Hedgers’ Participation in Futures Markets Under Varying Price Regimes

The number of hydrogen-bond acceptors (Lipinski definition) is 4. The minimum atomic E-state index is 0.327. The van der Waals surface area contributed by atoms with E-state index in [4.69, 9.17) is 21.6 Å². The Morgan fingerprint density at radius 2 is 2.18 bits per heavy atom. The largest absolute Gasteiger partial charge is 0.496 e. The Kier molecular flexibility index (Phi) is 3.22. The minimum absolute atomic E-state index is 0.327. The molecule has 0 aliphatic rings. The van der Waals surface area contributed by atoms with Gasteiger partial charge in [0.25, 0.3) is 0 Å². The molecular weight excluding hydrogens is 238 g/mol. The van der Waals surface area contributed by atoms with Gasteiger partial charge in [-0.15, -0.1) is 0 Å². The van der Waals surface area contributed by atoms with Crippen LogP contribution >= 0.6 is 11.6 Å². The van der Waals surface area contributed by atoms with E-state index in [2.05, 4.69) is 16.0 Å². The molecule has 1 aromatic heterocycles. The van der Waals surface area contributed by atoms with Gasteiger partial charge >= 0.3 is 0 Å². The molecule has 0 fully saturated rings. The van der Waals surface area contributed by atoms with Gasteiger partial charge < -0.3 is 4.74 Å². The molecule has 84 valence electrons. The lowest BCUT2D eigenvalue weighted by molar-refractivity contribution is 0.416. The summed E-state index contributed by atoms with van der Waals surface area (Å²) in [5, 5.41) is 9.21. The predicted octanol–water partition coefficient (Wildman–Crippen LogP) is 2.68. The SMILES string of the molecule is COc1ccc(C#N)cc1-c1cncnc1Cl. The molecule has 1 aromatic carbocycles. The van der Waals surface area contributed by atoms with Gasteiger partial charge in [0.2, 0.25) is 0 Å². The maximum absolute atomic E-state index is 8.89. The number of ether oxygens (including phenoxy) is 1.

Futures markets provide an important outlet for commercial traders to hedge their price risk; in turn, hedgers‟ connections to the physical market provide a foundation of market fundamentals to the futures markets. Participation by hedgers in the futures markets is important for both entities, and is subject to many factors. In this paper, we sought to study potential changes in hedgers‟ behavior by observing the changing relationship between their futures market positions and their physical grain stocks. This changing relationship was tested using a smooth-transitioning structural model that used data from the wheat contracts on the Chicago and Kansas City exchanges. In Chicago, we find stable levels of incremental hedging that significantly decline when futures price volatility is high and when delivery basis weakens significantly. Additionally, hedging participation has declined in recent years, coinciding with the commodity price boom. In the Kansas City contracts, in contrast, hedging behavior increased with high futures prices and, surprisingly, with increased futures price volatility. Overall, we were able to observe ostensible changes in hedgers‟ market participation under changing market conditions.
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